In the last few days I have made the next step in Jens and me’s plan. I destroyed the closet in my bunk to get the hardware that kept us from traveling to the Azores. It wasn't that easy, because the furniture is solidly built and not particularly easy to repair. It feels more like a smartphone to me, the manufacturer of which is careful to ensure that no one can open it or even repair it.
A hundred miles after we left, that fog broke and made us turn back. Fortunately, the mast stayed up, so I couldn't imagine what would have happened if both sides had been torn off. I need new fittings. But in Aruba you can't buy it in stores, a specialist has to make it for me. To do this, however, I have to expand it first. If I look with my fingers, I can find the anchor in the GRP laminate. But I can't find any nuts that I could loosen. Did the manufacturer really build it that way?
The first step is to establish the ability to work. This includes moving to the Marina Varadero as well as buying a car. I am mobile and can drive to the hardware store. Or to the dealer for boat supplies. And of course Soraida. The second step is also done, Jens flew home and left an empty bunk for me. So I can move everything from my side to his side. I am not wondering how much fits in these cabinets. What can be seen in the picture is just half of it. The other half is in the forward berth.
Why are the books in the closet? I don't have a bookcase in my bunk, the books are all stored in the forward bunk. Except for the wedge books. On the way from Cuba to Aruba (or was it the other way around?) The electric autopilot setpoint device fell from its position on top of the closet. That didn't improve its functionality. Sissi behaved strangely, the troubleshooting has brought the setpoint generator to light. But it couldn't be screwed properly at sea, so I wedged it in place with books. With the wedge books. Now I'm going to screw it tight.
After clearing out the closet and distributing its contents across the boat, I get down to disassembling it. It's easy to do at first. It is clear which bar I have to dismantle in order to get to the next bar. Screw by screw work my way to the goal.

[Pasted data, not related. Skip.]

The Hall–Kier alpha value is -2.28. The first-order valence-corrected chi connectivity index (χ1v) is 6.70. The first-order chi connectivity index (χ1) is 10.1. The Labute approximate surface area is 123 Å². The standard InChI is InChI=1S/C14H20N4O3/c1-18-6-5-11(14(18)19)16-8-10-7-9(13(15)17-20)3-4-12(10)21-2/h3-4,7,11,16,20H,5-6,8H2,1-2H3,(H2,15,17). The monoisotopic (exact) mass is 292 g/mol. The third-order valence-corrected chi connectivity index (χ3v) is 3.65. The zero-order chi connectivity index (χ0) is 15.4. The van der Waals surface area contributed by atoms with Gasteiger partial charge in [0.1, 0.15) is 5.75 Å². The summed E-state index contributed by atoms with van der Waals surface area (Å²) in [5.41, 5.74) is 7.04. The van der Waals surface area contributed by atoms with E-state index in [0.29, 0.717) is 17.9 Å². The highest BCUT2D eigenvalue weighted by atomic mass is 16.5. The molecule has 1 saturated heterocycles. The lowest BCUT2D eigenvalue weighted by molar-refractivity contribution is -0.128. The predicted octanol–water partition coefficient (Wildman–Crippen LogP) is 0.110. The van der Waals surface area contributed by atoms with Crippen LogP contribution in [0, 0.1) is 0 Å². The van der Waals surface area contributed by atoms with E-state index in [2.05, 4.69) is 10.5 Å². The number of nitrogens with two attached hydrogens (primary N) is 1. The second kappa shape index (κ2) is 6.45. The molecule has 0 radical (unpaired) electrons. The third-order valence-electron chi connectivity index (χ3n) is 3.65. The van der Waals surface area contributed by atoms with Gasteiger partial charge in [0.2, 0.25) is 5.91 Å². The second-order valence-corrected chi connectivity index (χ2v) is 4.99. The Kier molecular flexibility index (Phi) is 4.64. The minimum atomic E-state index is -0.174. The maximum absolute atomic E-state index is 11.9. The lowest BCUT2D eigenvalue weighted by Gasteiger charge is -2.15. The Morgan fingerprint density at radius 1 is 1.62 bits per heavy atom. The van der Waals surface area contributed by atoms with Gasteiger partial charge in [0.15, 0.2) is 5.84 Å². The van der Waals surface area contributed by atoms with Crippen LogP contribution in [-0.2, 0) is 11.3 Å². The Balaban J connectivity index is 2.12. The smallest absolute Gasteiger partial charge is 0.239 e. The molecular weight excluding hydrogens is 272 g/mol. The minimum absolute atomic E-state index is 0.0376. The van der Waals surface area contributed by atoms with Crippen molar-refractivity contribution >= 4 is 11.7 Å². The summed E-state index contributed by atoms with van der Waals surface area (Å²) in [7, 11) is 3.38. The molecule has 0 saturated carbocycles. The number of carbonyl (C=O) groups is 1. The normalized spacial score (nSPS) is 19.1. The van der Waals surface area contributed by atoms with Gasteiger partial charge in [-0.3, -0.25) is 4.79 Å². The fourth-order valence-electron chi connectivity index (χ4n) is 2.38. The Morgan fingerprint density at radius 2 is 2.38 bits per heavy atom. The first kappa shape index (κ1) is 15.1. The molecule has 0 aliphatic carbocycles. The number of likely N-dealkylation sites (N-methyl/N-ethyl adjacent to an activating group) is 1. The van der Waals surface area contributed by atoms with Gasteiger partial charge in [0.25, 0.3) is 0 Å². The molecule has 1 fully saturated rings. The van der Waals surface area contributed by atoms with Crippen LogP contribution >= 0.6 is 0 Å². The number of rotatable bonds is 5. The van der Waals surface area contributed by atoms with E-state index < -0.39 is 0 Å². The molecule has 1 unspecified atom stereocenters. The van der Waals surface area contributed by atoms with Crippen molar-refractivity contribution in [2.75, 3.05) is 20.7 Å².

The workflow comes to a standstill. I can no longer find a way to unscrew the boards. At this point I start ranting about the ease of repair. The individual parts are glued and dismantling is not intended. I have to use brute force. It is getting loud. With the hammer and a narrow wedge I can separate board by board. At some point I succeed with the last board, the lower end of the broken fitting is accessible.
This is the end of my first day at work. I need a shower and shower time ends at 5pm. Then the gate of the area of the marina where the boats are dry and where the shower is located will be locked.
There is not much to do on the next working day. First of all, the backstay has to be detached from the fitting. I temporarily tie it to the tail cleat with a rope. The mast stands fine even without a backstay, as long as it doesn't have to carry sails. Then I can loosen the nuts.
The nuts are surprisingly easy to loosen. As if they weren't really tight. This is probably not necessary as long as the train is on the backstay. After assembling the spare part, however, I make it a little stronger. They will certainly loosen up again on their own. I think about the accessibility from the inside and plan to convert the closet.
I will order two of these fittings and also destroy the closet on Jens' side. I get a visitor in the evening. More precisely, I lure the visitor to my boat with a few treats. The sweet cat from Paul, the owner of the marina, runs his evening round on the jetty. I can't resist that. I've already fed it a couple of times, and now I can touch it too. But that's not why I'm unfaithful to Shrimp, Sunchi, Socks and Swa.
After work is done, dusk feels particularly good. An important item on my repair checklist is ticked off. Now there are only 99 more points. The open points are the ongoing flow of water in the forward berth, which no longer takes place through the windows, but is still too much. The likely location of the action is a leaky stanchion. The electric bilge pump with the gooseneck at the outlet. Or I'll put in a check valve if I can get one. I don't even want to think about what else needs to be done here. I have enough time.